But we'll do well enough to give you an idea of the glories of ancient China. Please do follow me after the jump for the third and final installment...
I have a confession. I didn't used to like China. I mean, I didn't hate it, but I vastly preferred the Japanese in everything from art to language to food. I still prefer the Japanese language - it's easier to pronounce - but after dipping into Chinese history by way of finding out the Japanese filched a lot of their art and culture from China, I've come to love China very much indeed. This is where Zen got its start, and where the neo-Taoist Seven Sages of the Bamboo Grove drank and laughed and got up to all sorts of ridiculous nonsense. I love everything from Chinese architecture to martial arts now, and their history is utterly fascinating. So it was lovely to have a wander through the Chinese art galleries and see some truly delightful things.
These are from the 7-8th centuries. I want you to take note of the fact that Chinese artists were doing art so powerfully real that you expect it to leap out of the case and trample you on its gallop out the door long before Europeans had extracted their heads from their Dark Age arses. Mind you, the Greeks and Romans had also done some spiffy shit, but they were a flash in the pan compared to the length and breadth of Chinese civilization and art. Something to keep in mind when the "West is the Best" crowd starts preening too much.
Here's a nice detail of the above horse:
Would've been an even nicer detail if I'd had my Sony Cyber-Shot &c *sob*. And some of the snuff bottle pictures might've turned out. I can only describe the incredible level of detail on those fiddly little bottles. Imagine something that would be swallowed by the palm of your hand. Now imagine it has, painted on its glass, a perfectly detailed landscape or other such scene, along with writing, and now consider the fact that this virtually microscopic detail was achieved back around the time American colonists decided George had gotten a little too enthusiastic about milking said colonists. Amazing. Hopefully, I'll be able to show it to you in a couple of weeks, and then you'll see why I stood enraptured before a wall of snuff bottles.
Some of the cases in the snuff-bottle room were rather wonderfully put together. Take, for instance, this lovely nephrite (species o' jade, for you non-rock obsessed folk in the audience) Dragon Plaque, which seems to float on air:
It's suspended on a piece of plexiglass. Outstanding, especially with the trees outside the window behind it.
Now, I spent a lot of time ogling various and sundry snuff bottles, jade ornaments, and some very finely glazed pottery, but I became utterly enraptured by this incredible wood statue:
This is a Seated Guaynin, and she's very nearly 1,000 years old. I wish I could adequately describe the experience of standing in her presence. Awe and serenity, with a thrill of excitement. Enthralled, I was. I inspected every bit of her, and wished I could bury her under lake sediments to be petrified, and thus made just a bit more eternal. The artist captured her essence perfectly: she's the bodhisattva of compassion, and you feel that standing there with her. You almost expect her to reach out, pat you on the head, and assure you that the world really isn't as bad as all that, and is in fact quite lovely.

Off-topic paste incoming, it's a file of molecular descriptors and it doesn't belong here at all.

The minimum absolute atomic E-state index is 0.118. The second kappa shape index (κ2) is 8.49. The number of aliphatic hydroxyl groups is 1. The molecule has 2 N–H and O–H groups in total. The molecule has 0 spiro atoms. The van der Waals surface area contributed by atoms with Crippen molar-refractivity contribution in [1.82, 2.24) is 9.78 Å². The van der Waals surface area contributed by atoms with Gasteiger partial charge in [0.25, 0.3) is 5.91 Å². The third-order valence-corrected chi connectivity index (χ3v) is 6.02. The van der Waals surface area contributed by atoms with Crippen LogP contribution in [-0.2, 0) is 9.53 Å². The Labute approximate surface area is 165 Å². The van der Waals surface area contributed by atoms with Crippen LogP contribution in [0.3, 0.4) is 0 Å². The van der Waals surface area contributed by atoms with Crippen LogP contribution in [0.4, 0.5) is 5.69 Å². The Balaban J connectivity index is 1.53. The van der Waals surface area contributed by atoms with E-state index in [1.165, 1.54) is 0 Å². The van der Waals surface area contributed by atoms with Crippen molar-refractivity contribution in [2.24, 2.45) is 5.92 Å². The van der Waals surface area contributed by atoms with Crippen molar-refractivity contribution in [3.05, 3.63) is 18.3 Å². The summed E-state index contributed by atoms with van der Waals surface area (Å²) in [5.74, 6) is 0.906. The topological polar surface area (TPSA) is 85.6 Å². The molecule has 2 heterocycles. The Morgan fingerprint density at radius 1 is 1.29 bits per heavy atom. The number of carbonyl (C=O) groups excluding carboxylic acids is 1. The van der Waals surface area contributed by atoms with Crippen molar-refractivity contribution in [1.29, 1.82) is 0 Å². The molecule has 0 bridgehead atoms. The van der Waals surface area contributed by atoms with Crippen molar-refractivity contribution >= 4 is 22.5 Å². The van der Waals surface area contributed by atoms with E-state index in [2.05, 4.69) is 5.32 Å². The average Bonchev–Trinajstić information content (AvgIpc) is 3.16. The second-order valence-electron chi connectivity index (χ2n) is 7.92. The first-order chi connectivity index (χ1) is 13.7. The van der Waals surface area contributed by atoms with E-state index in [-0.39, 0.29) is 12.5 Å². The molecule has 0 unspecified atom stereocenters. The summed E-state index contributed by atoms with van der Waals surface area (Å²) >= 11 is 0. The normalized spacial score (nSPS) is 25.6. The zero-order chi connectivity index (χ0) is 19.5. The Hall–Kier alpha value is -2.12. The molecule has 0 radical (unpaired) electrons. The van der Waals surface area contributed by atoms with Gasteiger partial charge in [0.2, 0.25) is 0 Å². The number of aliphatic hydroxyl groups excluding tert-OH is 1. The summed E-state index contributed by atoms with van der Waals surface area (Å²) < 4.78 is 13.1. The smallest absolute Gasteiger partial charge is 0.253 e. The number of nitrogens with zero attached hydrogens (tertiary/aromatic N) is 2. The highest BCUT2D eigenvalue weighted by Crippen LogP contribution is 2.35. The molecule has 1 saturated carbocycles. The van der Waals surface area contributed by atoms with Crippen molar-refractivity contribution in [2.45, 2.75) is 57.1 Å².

Note her outstretched fingers. This led to an irresistible impulse, and my intrepid companion was good enough to indulge me. Thus, we have the Dana Hunter version of the Genesis scene on the Sistene Chapel:
Okay, so it would've worked out better if we could've propped me up in a languid pose on something suitably cloud-like, and my Photoshop skillz are as mad as they could be, but it's still a lot of damned fun. Here's the original:
And no, I never did touch her, no matter what it looks like. Not that I didn't want to....
The last bit of the museum we went through was a gallery of Chinese paintings. Like the Japanese ones, they were full-length, and set up more like scrolls than what we've come to think of as paintings here in the West. They're mounted on lovely silk fabrics that are an art all of their own, which is far more interesting than a matting and frame. Alas, my camera was not up to the task of capturing that kind of detail in that kind of lighting. But I do have to share this one with you:
That was a bastard to try to photograph, lemme tell you. And you may be thinking, well, why go to all the effort? It's pretty calligraphy, but just calligraphy.
Then you step up and read the sign beside it, which informs you that Song Cao based this wonderful piece on the Letter on the Controversy Over Seating Protocol, which was written back in the 8th century, and consists of Yan Zhenqing bawling a military official out for mucking up the seating arrangements at an imperial audience. It says,
To fill up without excess is the key to sustain one's wealth; To reach high without peril is key to sustain one's prosperity. How can one not heed these words? The Book of Documents says, "If you are modest, people will not compete with you. When you do not attack anyone, no one will compete with you for resources." When the prosperous Lord Qi Huangong paid homage to the king, he rallied the support of princes and united the whole empire under his control. Yet at the meeting of Kuiqiu, Lord Qi's conceited expression led all states to rebel against him.And Song Cao took that epic dress-down and made it art. I do so love the Chinese!
Alas, that's pretty much it for the museum. My intrepid companion and I wandered outside and took some pictures of the lily pond in the rain, where I got a nice one of this fine fellow:
And then we went home, stuffed ourselves with fajitas, and that was that.
Until the sequel...